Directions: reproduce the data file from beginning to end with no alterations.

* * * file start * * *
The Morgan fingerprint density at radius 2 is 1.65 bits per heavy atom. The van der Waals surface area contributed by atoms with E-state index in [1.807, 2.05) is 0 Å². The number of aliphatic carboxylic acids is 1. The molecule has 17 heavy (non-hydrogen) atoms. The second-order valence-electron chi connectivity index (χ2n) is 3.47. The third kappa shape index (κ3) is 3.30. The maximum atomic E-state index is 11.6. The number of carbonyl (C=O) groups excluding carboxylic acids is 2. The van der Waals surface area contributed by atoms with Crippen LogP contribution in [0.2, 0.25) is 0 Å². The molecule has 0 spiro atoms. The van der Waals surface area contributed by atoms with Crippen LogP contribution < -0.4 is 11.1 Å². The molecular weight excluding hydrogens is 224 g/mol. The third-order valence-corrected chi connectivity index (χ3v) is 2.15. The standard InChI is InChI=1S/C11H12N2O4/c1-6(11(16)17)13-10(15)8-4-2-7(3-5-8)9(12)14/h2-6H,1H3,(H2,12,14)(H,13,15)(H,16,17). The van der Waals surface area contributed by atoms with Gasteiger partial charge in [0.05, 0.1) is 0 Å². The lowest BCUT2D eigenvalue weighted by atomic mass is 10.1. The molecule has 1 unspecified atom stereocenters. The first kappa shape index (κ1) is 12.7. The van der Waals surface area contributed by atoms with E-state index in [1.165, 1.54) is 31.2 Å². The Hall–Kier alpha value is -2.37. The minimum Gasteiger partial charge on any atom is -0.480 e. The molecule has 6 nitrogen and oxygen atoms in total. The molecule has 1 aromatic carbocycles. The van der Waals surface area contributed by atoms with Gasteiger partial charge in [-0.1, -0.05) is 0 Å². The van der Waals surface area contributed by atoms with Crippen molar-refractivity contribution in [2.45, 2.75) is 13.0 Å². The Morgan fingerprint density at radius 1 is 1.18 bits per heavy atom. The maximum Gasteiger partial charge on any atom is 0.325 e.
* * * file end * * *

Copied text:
The Morgan fingerprint density at radius 2 is 1.65 bits per heavy atom. The van der Waals surface area contributed by atoms with E-state index in [1.807, 2.05) is 0 Å². The number of aliphatic carboxylic acids is 1. The molecule has 17 heavy (non-hydrogen) atoms. The second-order valence-electron chi connectivity index (χ2n) is 3.47. The third kappa shape index (κ3) is 3.30. The maximum atomic E-state index is 11.6. The number of carbonyl (C=O) groups excluding carboxylic acids is 2. The van der Waals surface area contributed by atoms with Crippen LogP contribution in [0.2, 0.25) is 0 Å². The molecule has 0 spiro atoms. The van der Waals surface area contributed by atoms with Crippen LogP contribution < -0.4 is 11.1 Å². The molecular weight excluding hydrogens is 224 g/mol. The third-order valence-corrected chi connectivity index (χ3v) is 2.15. The standard InChI is InChI=1S/C11H12N2O4/c1-6(11(16)17)13-10(15)8-4-2-7(3-5-8)9(12)14/h2-6H,1H3,(H2,12,14)(H,13,15)(H,16,17). The van der Waals surface area contributed by atoms with Gasteiger partial charge in [0.05, 0.1) is 0 Å². The lowest BCUT2D eigenvalue weighted by atomic mass is 10.1. The molecule has 1 unspecified atom stereocenters. The first kappa shape index (κ1) is 12.7. The van der Waals surface area contributed by atoms with E-state index in [1.165, 1.54) is 31.2 Å². The Hall–Kier alpha value is -2.37. The minimum Gasteiger partial charge on any atom is -0.480 e. The molecule has 6 nitrogen and oxygen atoms in total. The molecule has 1 aromatic carbocycles. The van der Waals surface area contributed by atoms with Gasteiger partial charge in [-0.1, -0.05) is 0 Å². The van der Waals surface area contributed by atoms with Crippen molar-refractivity contribution in [2.45, 2.75) is 13.0 Å². The Morgan fingerprint density at radius 1 is 1.18 bits per heavy atom. The maximum Gasteiger partial charge on any atom is 0.325 e.